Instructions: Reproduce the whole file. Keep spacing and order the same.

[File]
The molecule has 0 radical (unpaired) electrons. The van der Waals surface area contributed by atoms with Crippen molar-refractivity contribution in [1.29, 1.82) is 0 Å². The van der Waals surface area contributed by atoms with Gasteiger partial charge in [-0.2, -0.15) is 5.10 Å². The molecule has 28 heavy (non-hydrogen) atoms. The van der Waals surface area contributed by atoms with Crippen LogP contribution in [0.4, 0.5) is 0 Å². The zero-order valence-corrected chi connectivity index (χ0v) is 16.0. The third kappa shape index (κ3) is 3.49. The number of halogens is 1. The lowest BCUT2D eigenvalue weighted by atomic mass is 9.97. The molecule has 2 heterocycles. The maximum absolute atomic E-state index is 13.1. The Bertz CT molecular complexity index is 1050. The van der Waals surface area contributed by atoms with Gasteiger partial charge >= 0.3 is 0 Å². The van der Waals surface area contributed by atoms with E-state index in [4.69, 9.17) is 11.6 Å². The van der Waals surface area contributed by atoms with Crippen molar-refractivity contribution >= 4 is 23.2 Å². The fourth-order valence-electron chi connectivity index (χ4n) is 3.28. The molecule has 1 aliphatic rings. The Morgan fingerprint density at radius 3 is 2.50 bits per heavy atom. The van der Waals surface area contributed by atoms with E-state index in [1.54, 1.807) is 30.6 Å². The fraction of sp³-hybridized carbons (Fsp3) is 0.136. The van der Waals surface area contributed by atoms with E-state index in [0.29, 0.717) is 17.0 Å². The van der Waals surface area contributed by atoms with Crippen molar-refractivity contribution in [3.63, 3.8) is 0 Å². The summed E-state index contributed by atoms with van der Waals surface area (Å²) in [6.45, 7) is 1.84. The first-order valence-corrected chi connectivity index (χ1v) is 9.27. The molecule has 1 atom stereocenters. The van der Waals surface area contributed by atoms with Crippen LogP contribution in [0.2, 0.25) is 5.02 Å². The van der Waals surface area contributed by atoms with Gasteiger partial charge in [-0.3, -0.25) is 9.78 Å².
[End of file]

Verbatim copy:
The molecule has 0 radical (unpaired) electrons. The van der Waals surface area contributed by atoms with Crippen molar-refractivity contribution in [1.29, 1.82) is 0 Å². The van der Waals surface area contributed by atoms with Gasteiger partial charge in [-0.2, -0.15) is 5.10 Å². The molecule has 28 heavy (non-hydrogen) atoms. The van der Waals surface area contributed by atoms with Crippen LogP contribution in [0.4, 0.5) is 0 Å². The zero-order valence-corrected chi connectivity index (χ0v) is 16.0. The third kappa shape index (κ3) is 3.49. The number of halogens is 1. The lowest BCUT2D eigenvalue weighted by atomic mass is 9.97. The molecule has 2 heterocycles. The maximum absolute atomic E-state index is 13.1. The Bertz CT molecular complexity index is 1050. The van der Waals surface area contributed by atoms with Gasteiger partial charge >= 0.3 is 0 Å². The van der Waals surface area contributed by atoms with E-state index in [4.69, 9.17) is 11.6 Å². The van der Waals surface area contributed by atoms with Crippen molar-refractivity contribution >= 4 is 23.2 Å². The fourth-order valence-electron chi connectivity index (χ4n) is 3.28. The molecule has 1 aliphatic rings. The Morgan fingerprint density at radius 3 is 2.50 bits per heavy atom. The van der Waals surface area contributed by atoms with E-state index in [1.54, 1.807) is 30.6 Å². The fraction of sp³-hybridized carbons (Fsp3) is 0.136. The van der Waals surface area contributed by atoms with E-state index in [0.29, 0.717) is 17.0 Å². The van der Waals surface area contributed by atoms with Crippen molar-refractivity contribution in [3.63, 3.8) is 0 Å². The summed E-state index contributed by atoms with van der Waals surface area (Å²) in [6.45, 7) is 1.84. The first-order valence-corrected chi connectivity index (χ1v) is 9.27. The molecule has 1 atom stereocenters. The van der Waals surface area contributed by atoms with Crippen LogP contribution in [0.2, 0.25) is 5.02 Å². The van der Waals surface area contributed by atoms with Gasteiger partial charge in [-0.3, -0.25) is 9.78 Å².